Emericella quadrilineata as cause of invasive aspergillosis.
SourceEmerging Infectious Diseases, 14, 4, (2008), pp. 566-572
Article / Letter to editor
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Paediatrics - OUD tm 2017
Emerging Infectious Diseases
SubjectN4i 2: Invasive mycoses and compromised host; N4i 3: Poverty-related infectious diseases; NCMLS 1: Infection and autoimmunity; UMCN 4.1: Microbial pathogenesis and host defense; UMCN 4.2: Chronic inflammation and autoimmunity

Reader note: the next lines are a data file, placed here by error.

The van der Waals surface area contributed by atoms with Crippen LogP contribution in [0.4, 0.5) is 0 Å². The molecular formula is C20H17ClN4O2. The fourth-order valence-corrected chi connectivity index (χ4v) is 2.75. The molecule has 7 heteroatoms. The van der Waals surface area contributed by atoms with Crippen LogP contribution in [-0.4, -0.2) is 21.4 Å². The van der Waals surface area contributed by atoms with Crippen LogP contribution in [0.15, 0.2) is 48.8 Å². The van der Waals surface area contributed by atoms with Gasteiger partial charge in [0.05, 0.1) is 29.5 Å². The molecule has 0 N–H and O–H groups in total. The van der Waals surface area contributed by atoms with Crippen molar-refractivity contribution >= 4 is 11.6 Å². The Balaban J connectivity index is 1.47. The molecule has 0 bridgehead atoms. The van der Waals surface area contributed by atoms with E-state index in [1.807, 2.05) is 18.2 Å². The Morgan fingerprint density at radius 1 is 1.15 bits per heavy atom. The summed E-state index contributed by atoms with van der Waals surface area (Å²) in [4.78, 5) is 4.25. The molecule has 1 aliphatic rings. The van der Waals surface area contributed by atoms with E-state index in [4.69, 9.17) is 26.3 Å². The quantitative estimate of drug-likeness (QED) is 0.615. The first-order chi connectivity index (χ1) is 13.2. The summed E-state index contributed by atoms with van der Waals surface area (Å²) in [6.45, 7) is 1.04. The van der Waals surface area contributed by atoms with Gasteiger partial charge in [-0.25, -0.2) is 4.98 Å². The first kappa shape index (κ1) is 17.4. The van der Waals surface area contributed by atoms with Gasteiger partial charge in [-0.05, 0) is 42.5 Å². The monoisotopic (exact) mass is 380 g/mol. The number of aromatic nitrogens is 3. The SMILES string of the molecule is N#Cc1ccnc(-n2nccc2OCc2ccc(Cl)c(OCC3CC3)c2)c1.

We noted a cluster of 4 cases of infection or colonization by Emericella spp., identified by sequence-based analysis as E. quadrilineata. Sequence-based analysis of an international collection of 33 Emericella isolates identified 12 as E. nidulans, all 12 of which had previously been identified by morphologic methods as E. nidulans. For 12 isolates classified as E. quadrilineata, only 6 had been previously identified accordingly. E. nidulans was less susceptible than E. quadrilineata to amphotericin B (median MICs 2.5 and 0.5 mg/L, respectively, p<0.05); E. quadrilineata was less susceptible than E. nidulans to caspofungin (median MICs, 1.83 and 0.32 mg/L, respectively, p<0.05). These data indicate that sequence-based identification is more accurate than morphologic examination for identifying Emericella spp. and that correct species demarcation and in vitro susceptibility testing may affect patient management.
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